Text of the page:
In this 55 minute physical theatre performance, Theatre Re open the lid of a long forgotten toy box and therein lies a small circus.
For lovers of a classic farce, Harold Pinter’s The Hothouse (1958) is the pinnacle of thought-provoking comedy. But that’s for people who love farce and in Jamie Lloyd’s production at Trafalgar studios, you get little else. No moments of reflection, not enough points of pure disgust but still a great mix of institutional politics and co-worker comedy.
Simon Russell Beale plays Colonel Roote, the incompetent head of a state-run mental institution where career competition and abuse of patients is rife. He sweats and bumbles his way through his duties perfectly and after you leave the theatre, the image of his character, whose responsibilities extend over hundreds of vulnerable people, becomes a lasting, frightening picture. But while you’re watching the play, there’s little to recoil at.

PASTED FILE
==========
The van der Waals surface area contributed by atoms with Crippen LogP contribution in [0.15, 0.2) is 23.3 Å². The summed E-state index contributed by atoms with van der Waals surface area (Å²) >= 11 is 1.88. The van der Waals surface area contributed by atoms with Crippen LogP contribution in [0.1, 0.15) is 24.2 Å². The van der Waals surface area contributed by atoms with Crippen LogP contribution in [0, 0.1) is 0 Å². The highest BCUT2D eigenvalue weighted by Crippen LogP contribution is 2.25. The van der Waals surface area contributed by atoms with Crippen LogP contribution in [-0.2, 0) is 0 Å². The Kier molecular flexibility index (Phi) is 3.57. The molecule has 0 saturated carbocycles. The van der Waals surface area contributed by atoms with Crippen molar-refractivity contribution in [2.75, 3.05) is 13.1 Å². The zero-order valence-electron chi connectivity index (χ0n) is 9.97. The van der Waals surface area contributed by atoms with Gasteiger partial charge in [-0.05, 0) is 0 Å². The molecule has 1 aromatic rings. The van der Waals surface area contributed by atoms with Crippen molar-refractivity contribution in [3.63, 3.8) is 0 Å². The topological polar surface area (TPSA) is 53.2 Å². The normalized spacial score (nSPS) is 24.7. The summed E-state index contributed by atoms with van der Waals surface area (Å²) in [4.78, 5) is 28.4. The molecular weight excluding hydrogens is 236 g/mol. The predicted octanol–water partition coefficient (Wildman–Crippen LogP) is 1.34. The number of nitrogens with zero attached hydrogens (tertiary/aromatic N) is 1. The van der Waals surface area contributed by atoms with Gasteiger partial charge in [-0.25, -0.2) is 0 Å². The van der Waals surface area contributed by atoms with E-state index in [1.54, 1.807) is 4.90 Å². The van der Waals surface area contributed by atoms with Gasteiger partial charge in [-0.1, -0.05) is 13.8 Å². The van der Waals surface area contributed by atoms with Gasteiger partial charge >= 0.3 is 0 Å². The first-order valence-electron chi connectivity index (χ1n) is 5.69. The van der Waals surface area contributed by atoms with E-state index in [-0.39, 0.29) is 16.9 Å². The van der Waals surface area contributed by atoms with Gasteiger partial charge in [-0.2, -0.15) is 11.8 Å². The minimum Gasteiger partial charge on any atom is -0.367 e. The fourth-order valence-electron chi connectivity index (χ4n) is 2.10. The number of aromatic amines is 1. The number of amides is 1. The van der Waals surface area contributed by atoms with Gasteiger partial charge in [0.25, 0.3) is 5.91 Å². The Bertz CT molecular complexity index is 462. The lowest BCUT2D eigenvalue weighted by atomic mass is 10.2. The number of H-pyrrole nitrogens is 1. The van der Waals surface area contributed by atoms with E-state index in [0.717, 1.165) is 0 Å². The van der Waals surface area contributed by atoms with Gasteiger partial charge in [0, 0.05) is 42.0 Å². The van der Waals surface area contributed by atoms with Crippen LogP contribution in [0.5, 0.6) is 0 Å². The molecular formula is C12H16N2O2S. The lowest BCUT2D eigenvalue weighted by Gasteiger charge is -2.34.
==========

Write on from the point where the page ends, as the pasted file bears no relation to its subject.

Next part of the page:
Contrastly, Indira Varma as sexy Miss Cutts, who’s having an affair with her boss, hits some perfect notes. She makes an utter fool of herself as she desperately tries to find some satisfaction and power. Her delusion is matched only by John Simm’s fierce, sharp callousness as another of Roote’s subordinates. But I found myself waiting to be stirred during this play. Only after I left the theatre did I feel its strength and enjoy its politics.